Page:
Working with web archives
We tend to think of a web archive as a site we go to when links are broken – a useful fallback, rather than a source of new research data. But web archives don't just store old web pages, they capture multiple versions of web resources over time. Using web archives we can observe change – we can ask historical questions. This collection of notebooks is intended to help historians, and other researchers, frame those questions by revealing what sort of data is available, how to get it, and what you can do with it.
Web Archives share systems and standards, making it much easier for researchers wanting to get their hands on useful data. These notebooks focus on four particular web archives: the UK Web Archive, the Australian Web Archive (National Library of Australia ), the New Zealand Web Archive (National Library of New Zealand), and the Internet Archive. However, the tools and approaches here could be easily extended to other web archives.
Web archives are huge, and access is often limited for legal reasons. These notebooks focus on data that is readily accessible and able to be used without the need for special equipment. They use existing APIs to get data in manageable chunks. But many of the examples demonstrated can also be scaled up to build substantial datasets for analysis – you just have to be patient!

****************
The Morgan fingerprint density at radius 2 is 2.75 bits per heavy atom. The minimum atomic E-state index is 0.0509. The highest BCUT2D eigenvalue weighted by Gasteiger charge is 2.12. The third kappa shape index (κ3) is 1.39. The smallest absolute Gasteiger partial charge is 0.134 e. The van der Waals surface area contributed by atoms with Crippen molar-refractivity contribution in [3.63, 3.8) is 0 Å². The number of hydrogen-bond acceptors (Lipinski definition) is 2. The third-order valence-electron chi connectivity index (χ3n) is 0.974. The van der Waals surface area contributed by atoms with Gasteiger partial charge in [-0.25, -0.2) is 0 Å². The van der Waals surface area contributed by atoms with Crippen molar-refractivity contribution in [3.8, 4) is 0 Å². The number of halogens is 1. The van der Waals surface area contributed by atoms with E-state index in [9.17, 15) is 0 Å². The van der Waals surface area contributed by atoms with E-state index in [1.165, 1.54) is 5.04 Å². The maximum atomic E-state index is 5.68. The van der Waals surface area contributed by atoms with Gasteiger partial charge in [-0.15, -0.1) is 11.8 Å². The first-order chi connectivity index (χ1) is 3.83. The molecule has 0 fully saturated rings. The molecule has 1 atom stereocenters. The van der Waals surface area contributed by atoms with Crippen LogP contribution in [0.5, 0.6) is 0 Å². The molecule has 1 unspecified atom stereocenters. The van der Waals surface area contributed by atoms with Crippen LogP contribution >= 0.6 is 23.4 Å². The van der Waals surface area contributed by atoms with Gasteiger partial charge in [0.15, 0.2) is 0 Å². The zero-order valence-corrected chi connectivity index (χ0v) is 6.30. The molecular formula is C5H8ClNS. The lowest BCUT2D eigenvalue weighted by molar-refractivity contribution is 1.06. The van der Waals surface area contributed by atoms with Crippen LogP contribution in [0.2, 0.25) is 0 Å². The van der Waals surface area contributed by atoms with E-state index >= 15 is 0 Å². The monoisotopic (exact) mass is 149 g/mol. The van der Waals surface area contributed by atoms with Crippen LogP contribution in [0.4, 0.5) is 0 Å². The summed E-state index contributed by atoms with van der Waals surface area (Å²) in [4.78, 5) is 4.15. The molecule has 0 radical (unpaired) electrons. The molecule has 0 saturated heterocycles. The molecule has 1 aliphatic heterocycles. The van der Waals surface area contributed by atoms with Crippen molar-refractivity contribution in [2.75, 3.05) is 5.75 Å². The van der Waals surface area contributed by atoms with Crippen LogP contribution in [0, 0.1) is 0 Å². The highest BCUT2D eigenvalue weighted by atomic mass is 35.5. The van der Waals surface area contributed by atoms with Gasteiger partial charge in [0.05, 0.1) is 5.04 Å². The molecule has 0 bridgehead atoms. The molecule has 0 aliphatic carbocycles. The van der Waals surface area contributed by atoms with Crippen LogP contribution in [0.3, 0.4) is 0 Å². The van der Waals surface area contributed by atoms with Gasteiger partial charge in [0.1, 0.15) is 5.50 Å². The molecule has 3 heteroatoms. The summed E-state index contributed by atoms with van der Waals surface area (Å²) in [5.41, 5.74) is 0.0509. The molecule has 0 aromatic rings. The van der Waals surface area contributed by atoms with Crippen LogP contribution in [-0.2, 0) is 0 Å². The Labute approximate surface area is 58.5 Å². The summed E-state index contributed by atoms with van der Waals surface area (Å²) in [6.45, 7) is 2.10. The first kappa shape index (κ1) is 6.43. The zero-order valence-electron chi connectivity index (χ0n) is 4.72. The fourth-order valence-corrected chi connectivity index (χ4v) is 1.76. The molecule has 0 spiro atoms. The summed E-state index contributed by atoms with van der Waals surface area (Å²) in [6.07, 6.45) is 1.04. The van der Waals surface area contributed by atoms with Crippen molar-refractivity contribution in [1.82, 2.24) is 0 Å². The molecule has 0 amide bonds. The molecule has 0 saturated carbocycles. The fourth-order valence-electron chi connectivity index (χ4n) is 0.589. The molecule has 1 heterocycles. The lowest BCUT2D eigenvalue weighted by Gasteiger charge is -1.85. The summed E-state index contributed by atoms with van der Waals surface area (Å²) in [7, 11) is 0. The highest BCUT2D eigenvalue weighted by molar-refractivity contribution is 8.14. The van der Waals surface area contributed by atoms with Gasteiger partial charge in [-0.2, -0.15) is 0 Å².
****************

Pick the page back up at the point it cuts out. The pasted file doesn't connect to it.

These notebooks are a starting point that I hope will encourage researchers to investigate the possibilities of web archives in more detail. They're intended to compliment the fabulous work being by projects such as Archives Unleashed to open web archives to new research uses.
The development of these notebooks was supported by the International Internet Preservation Consortium's Discretionary Funding Programme 2019-2020, with the participation of the British Library, the National Library of Australia, and the National Library of New Zealand. Thanks all!
For more information on web archives projects, training, technologies, and standards see the Awesome Web Archiving list.